The complex nature of brownfield contamination – intertwining environmental pollution, public health risks, economic decline, and community (social) dislocations – necessitates solutions that are created and carried out in partnership between a range of different entities. The inclusion of community members in identifying and planning for the redevelopment of key brownfield sites is often a critical component of projects. In fact, the impetus for brownfield cleanup often comes first from local residents themselves. In the case of the Dudley Street Neighborhood Initiative (DSNI) in Boston, community members forced the city to recognize illegal dumping in their neighborhood and work with them in stopping the practice.
Bartsch (2003) proposes a framework for community participation in brownfield redevelopment that includes four elements:
A number of challenges inherent in brownfield redevelopment provide practical incentives for community involvement. A prime example is that of scale. Many brownfield sites are small – sometimes an acre or less – and thus financially unattractive to potential private investors. This fact compounds challenges to redevelopment. In many disinvested, post-industrial urban areas, neighborhoods are dotted with “mini brownfields.” These sites blight the landscape, creating feelings of decay and hopelessness that further deter development.
Communities that are able to create a sense that the sites are linked – either through grassroots cleanup and reuse programs, place-marketing, or other strategies – may be more successful in spurring comprehensive redevelopment of multiple sites and gaining new investment in their neighborhoods. Alternative community-based strategies, such as creating mini-parks, installing basketball courts, or other public-use areas, are also positive ways of turning brownfield sites around while boosting the image, usability, and even safety of blighted communities.
Sustainable brownfield development demands a total process in which community members, developers, investors, and local government officials are fully involved in the planning process. A combination of approaches should be pursued to make certain that the variety of community, financial, and environmental needs are met. Community involvement throughout the process – from site identification to having ownership in reuse – ensures that redevelopment will occur in concert with local economic and community development. Residents are often best able to identify the most urgent sites in need of remediation. Their involvement in reuse planning ensures that the site's new function will best meet community needs – such as by building a much-needed library, a grocery store, or creating a well-lighted path to facilitate non-auto transportation.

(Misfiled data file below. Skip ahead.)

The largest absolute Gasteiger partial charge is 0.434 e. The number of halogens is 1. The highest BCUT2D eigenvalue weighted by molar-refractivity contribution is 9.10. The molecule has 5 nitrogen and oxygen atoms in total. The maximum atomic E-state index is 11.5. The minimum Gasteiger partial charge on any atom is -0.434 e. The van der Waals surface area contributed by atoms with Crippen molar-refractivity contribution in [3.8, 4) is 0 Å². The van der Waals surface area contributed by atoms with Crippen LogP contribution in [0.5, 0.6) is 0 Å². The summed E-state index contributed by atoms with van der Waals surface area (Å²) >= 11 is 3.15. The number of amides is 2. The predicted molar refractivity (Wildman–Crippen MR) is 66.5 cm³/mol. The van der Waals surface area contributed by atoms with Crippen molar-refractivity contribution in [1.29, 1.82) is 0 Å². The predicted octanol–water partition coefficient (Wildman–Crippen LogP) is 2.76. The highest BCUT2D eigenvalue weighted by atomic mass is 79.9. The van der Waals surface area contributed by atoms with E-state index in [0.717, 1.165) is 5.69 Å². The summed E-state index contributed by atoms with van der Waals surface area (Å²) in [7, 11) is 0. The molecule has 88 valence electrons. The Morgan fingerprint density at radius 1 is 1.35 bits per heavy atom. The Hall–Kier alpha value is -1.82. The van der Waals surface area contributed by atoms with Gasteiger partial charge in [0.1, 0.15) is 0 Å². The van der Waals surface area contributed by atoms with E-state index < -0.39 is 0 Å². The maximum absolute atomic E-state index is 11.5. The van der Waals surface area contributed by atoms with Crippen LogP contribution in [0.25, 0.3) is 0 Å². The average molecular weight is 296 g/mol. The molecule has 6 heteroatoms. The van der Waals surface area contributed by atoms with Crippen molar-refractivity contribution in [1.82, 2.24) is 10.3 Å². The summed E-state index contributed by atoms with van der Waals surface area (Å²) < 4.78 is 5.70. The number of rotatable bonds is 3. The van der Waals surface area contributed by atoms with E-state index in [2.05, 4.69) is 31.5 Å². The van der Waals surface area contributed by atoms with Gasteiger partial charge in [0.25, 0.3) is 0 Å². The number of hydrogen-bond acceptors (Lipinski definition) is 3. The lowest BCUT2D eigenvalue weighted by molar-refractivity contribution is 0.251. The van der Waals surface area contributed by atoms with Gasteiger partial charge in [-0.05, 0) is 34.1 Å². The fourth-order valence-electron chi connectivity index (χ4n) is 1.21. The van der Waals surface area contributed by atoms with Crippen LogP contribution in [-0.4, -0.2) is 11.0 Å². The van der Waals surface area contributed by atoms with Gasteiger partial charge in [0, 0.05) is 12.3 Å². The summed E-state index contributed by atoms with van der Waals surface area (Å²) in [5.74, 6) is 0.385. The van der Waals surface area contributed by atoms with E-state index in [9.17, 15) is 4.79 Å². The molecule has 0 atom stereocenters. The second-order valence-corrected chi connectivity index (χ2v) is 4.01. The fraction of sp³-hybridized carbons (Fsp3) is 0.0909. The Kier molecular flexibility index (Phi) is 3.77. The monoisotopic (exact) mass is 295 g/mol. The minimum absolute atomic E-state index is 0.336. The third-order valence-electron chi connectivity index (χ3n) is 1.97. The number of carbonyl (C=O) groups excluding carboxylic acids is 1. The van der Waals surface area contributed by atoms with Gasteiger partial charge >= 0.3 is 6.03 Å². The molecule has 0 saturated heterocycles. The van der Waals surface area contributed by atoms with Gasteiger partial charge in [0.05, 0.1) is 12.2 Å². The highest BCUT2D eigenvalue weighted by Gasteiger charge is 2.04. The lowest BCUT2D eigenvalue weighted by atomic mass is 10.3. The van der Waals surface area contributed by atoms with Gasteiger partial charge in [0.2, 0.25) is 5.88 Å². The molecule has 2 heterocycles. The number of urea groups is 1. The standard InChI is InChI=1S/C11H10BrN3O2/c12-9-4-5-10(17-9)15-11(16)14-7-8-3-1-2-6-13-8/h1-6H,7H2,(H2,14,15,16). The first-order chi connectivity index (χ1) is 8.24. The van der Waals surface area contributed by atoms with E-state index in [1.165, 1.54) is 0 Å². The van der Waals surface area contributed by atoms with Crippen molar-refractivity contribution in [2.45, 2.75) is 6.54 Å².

For further reading:
Bartsch, C. (2003). Community Involvement in Brownfield Redevelopment. Northeast-Midwest Institute.
Bartsch, C., & Wells, B. (April 2005). State Brownfield Financing Tools and Strategies . Northeast-Midwest Institute.
EPA (September 17, 2004). Brownfields 2004 Grant Fact Sheet: Detroit/Wayne County Port Authority, MI.
Howland, M. (2004). The role of Contamination in Central City Industrial Decline. Economic Development Quarterly, vol. 18 , no. 3, p. 207.
Lewis, M. (2000). Brownfields – The California Approach.
McCarthy, L. (2002). The brownfield dual land-use policy challenge: Reducing barriers to private redevelopment while connecting reuse to broader community goals. Land Use Policy, vol. 19 , no 4. pp 287-296.
Meyer, P. B., & Yount, K. R. (2003). Financing Redevelopment of Brownfields. In S. White, R. Bingham, & E. Hill, Financing Economic Development in the 21 st Century . M. E. Sharpe, Inc. Armonk: NY.
Robinson, K. (2002). Revolving Loan Funds. In S. White, R. Bingham, & E. Hill, Financing Economic Development in the 21 st Century . M. E. Sharpe, Inc. Armonk: NY.
Wong, A. K., and Owens-Viani, L. (May 2000). Brownfields Redevelopment: Meeting the Challenges of Community Participation . The Pacific Institute.